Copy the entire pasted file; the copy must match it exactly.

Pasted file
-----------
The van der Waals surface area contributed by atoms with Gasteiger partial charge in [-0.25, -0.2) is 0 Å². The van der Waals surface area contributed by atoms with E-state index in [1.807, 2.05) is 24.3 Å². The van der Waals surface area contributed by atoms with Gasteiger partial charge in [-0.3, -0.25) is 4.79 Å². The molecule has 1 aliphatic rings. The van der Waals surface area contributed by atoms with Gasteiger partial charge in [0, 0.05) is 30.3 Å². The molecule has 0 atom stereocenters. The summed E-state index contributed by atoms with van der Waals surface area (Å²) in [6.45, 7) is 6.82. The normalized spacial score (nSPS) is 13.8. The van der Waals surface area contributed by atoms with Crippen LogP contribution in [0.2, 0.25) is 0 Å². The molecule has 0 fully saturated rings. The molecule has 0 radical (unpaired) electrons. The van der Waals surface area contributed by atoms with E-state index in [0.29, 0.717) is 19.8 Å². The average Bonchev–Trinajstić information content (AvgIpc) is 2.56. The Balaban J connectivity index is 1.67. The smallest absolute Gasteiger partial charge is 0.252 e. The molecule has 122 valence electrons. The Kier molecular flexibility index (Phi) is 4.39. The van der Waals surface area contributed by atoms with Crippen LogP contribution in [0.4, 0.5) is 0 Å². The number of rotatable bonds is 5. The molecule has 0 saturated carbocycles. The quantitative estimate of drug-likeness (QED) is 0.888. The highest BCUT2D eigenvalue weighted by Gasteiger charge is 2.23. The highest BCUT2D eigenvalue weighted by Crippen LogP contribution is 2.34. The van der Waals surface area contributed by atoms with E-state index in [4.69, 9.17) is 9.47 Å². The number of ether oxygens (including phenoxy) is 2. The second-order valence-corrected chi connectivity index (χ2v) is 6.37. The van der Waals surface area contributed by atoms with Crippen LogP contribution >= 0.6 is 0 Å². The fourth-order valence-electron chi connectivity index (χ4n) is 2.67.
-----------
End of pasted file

The van der Waals surface area contributed by atoms with Gasteiger partial charge in [-0.25, -0.2) is 0 Å². The van der Waals surface area contributed by atoms with E-state index in [1.807, 2.05) is 24.3 Å². The van der Waals surface area contributed by atoms with Gasteiger partial charge in [-0.3, -0.25) is 4.79 Å². The molecule has 1 aliphatic rings. The van der Waals surface area contributed by atoms with Gasteiger partial charge in [0, 0.05) is 30.3 Å². The molecule has 0 atom stereocenters. The summed E-state index contributed by atoms with van der Waals surface area (Å²) in [6.45, 7) is 6.82. The normalized spacial score (nSPS) is 13.8. The van der Waals surface area contributed by atoms with Crippen LogP contribution in [0.2, 0.25) is 0 Å². The molecule has 0 fully saturated rings. The molecule has 0 radical (unpaired) electrons. The van der Waals surface area contributed by atoms with E-state index in [0.29, 0.717) is 19.8 Å². The average Bonchev–Trinajstić information content (AvgIpc) is 2.56. The Balaban J connectivity index is 1.67. The smallest absolute Gasteiger partial charge is 0.252 e. The molecule has 122 valence electrons. The Kier molecular flexibility index (Phi) is 4.39. The van der Waals surface area contributed by atoms with Crippen LogP contribution in [0.4, 0.5) is 0 Å². The number of rotatable bonds is 5. The molecule has 0 saturated carbocycles. The quantitative estimate of drug-likeness (QED) is 0.888. The highest BCUT2D eigenvalue weighted by Gasteiger charge is 2.23. The highest BCUT2D eigenvalue weighted by Crippen LogP contribution is 2.34. The van der Waals surface area contributed by atoms with E-state index in [4.69, 9.17) is 9.47 Å². The number of ether oxygens (including phenoxy) is 2. The second-order valence-corrected chi connectivity index (χ2v) is 6.37. The van der Waals surface area contributed by atoms with Crippen LogP contribution >= 0.6 is 0 Å². The fourth-order valence-electron chi connectivity index (χ4n) is 2.67.